Spaceoar Hydrogel: Reducing Radiation Exposure
The prostate and rectum are located very close to each other and are separated only by a small space. When undergoing proton therapy for prostate cancer, your doctor will determine if you are eligible for placement of a special hydrogel between the prostate and rectum . The SpaceOAR hydrogel creates additional space between the prostate and the rectum to further reduce radiation exposure to the rectum, thereby minimizing unwanted side effects and potential injury to the rectum during treatment. More than 50,000 patients worldwide have been successfully treated with SpaceOAR Hydrogel.
The placement of the hydrogel is a minimally invasive procedure done within our center and the hydrogel remains inside the body throughout treatment. The material that the SpaceOAR Hydrogel is made from has been used in other implants such as surgical sealants used in the eye, brain and spine. The biodegradable material naturally dissolves after a few months and is cleared in your urine.
What Happens During A Treatment Session
- You may be asked to change into a hospital gown or robe.
- You will go to the treatment room where you will receive radiation. The temperature in this room will be very cool.
- Depending on where your cancer is, you will either lie down on a treatment table or sit in a special chair. The radiation therapist will use the dots on your skin and body mold or face mask, if you have one, to help place you in the right position.
- You may see colored lights pointed at your skin marks. These lights are harmless and help the therapist position you for treatment.
- You will need to stay very still so the radiation goes to the exact same place each time. You will get radiation for 1 to 5 minutes. During this time, you can breathe normally.
The radiation therapist will leave the room just before your treatment begins. He or she will go to a nearby room to control the radiation machine. The therapist watches you on a TV screen or through a window and talks with you through a speaker in the treatment room. Make sure to tell the therapist if you feel sick or are uncomfortable. He or she can stop the radiation machine at any time. You will hear the radiation machine and see it moving around, but you won’t be able to feel, hear, see, or smell the radiation.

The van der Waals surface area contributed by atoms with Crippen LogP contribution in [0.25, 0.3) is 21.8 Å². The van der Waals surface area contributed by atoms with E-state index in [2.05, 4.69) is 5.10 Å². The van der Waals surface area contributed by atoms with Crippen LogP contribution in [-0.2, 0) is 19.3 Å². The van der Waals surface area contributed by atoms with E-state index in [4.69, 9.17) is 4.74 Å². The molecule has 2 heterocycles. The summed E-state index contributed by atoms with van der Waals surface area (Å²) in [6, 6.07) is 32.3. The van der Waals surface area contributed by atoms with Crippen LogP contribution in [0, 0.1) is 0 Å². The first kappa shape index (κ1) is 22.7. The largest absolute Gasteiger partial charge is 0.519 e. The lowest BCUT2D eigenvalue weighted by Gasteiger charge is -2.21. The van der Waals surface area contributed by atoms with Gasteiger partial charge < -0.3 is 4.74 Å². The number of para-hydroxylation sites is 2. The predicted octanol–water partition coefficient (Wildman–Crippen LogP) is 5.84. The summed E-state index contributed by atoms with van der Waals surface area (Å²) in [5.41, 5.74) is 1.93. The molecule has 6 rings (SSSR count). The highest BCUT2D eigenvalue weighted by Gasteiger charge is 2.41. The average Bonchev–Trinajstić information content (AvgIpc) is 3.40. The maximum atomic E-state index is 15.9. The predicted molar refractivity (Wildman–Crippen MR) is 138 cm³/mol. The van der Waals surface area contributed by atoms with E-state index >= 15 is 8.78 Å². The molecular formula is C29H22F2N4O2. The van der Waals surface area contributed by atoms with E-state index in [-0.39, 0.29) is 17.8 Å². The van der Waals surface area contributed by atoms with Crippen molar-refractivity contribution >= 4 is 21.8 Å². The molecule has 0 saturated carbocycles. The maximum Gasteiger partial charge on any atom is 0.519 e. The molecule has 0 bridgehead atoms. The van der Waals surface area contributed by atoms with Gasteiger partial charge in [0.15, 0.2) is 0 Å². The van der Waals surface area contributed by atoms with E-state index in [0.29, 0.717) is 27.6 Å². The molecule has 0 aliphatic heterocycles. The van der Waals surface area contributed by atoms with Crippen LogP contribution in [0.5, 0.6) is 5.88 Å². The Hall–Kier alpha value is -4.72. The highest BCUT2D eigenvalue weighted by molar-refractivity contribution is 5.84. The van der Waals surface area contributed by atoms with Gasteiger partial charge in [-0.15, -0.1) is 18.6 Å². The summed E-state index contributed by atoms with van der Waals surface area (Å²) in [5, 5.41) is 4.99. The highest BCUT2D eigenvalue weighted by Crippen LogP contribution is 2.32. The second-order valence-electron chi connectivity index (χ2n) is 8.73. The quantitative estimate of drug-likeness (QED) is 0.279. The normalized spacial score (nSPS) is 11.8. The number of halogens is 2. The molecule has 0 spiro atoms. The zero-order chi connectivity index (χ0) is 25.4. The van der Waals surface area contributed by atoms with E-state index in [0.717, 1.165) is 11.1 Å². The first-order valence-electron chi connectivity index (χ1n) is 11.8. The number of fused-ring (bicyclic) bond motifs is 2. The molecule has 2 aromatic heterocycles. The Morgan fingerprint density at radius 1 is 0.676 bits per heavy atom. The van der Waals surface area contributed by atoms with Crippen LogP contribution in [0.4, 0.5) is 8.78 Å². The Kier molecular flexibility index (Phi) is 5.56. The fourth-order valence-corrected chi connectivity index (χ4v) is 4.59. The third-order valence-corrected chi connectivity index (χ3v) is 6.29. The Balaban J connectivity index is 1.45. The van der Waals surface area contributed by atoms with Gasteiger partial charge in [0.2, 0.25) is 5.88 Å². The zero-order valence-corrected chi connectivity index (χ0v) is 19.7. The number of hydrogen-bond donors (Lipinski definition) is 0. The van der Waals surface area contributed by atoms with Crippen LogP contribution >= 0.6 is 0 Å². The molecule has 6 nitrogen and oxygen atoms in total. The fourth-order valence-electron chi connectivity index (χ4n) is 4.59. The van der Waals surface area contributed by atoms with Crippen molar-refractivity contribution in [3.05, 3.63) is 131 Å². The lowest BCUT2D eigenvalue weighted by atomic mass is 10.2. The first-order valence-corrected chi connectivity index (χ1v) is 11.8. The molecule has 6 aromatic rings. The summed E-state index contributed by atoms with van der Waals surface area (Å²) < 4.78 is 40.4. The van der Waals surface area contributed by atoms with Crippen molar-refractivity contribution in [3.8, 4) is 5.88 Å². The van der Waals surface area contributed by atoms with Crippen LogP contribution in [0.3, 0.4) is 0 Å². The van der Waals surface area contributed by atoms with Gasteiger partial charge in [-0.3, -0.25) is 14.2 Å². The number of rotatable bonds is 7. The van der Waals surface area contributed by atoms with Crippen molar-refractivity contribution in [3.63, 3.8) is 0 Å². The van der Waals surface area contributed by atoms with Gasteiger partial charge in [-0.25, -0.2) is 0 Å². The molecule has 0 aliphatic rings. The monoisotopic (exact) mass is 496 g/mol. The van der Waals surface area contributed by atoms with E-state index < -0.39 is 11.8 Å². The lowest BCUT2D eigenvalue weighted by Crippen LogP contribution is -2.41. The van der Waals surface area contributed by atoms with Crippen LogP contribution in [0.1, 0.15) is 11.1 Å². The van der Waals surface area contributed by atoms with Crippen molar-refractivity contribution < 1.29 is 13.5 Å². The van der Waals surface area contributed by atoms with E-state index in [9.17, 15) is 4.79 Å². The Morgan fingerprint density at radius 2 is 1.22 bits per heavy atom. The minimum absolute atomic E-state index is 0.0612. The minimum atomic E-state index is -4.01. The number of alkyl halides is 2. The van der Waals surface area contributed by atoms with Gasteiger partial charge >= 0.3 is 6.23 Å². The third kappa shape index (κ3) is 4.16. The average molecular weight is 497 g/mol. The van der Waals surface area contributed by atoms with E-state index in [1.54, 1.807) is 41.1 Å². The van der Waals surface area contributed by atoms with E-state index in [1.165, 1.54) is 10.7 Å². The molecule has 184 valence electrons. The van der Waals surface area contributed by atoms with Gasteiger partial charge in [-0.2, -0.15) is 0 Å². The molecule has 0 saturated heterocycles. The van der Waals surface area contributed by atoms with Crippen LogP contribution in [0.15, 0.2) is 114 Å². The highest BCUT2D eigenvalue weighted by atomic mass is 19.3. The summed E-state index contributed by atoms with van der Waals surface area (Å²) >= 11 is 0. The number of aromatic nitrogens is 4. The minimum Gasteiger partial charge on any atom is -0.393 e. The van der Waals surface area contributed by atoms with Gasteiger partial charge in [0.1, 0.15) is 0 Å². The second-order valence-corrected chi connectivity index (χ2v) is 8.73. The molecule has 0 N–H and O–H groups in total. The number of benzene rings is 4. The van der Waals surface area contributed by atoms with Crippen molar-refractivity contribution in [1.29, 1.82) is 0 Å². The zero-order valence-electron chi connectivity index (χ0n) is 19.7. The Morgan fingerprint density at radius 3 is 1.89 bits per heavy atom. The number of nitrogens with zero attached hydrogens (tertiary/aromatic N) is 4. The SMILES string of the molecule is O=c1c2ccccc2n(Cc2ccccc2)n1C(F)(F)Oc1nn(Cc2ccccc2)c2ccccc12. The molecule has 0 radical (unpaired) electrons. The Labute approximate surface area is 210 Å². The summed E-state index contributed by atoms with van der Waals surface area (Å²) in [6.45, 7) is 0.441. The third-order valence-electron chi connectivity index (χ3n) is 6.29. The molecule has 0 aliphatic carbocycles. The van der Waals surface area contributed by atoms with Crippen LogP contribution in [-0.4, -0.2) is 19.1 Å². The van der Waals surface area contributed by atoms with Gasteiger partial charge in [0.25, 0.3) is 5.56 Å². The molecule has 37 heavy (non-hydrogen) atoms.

Most visits last from 30 minutes to an hour, with most of that time spent placing you in the correct position.
Swelling Bruising Or Tenderness Of The Scrotum
Symptoms generally resolve on their own within three to five days. Oral anti-inflammatory medications such as ibuprofen are usually sufficient for pain relief, if necessary. You should avoid hot tubs and Jacuzzis for at least two to three days after the procedure. Postpone bike riding until the tenderness is gone.
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How Long Does Radiation Therapy For Prostate Cancer Take
The length of prostate cancer varies depending on a number of factors, such as the type, stage and location of the cancer. And while some people may be treated with only one therapy session, most of the time patients are subjected to a series of regular treatments that may run anywhere between one and eight weeks.
The treatment is usually administered once in a day, five days of a week, with each session only taking a few minutes. But then again, this may vary depending on the intensity of the spread, the type and stage of the cancer, as well as the type of radiation therapy being administered.
Will Radiation Therapy Make Me Tired
Everyone have their own energy level, so radiation treatment will affect each person differently. Patients often feel fatigue after several weeks of treatment. For most patients, this fatigue is mild. However, a loss of energy may require some patients to change their daily routine.
If your doctor thinks you should limit your activity, they will discuss it with you.
To minimize fatigue while you are receiving radiation treatment:
- Be sure to get enough rest.
- Eat well-balanced, nutritious meals.
- Pace your activities and plan frequent rest periods.
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Helping People Imagine Their Future
The hardest thing we can do as physicians is help patients envision their future selves, Dr. Buyyounouski said. So patient-reported outcomes are very helpful, because you can tell patients exactly what side effects people had, and the frequency and bother of those side effects at points in time.
For many, he added, the trade-off in more side effects right after treatment will be worth it for a shorter treatment duration.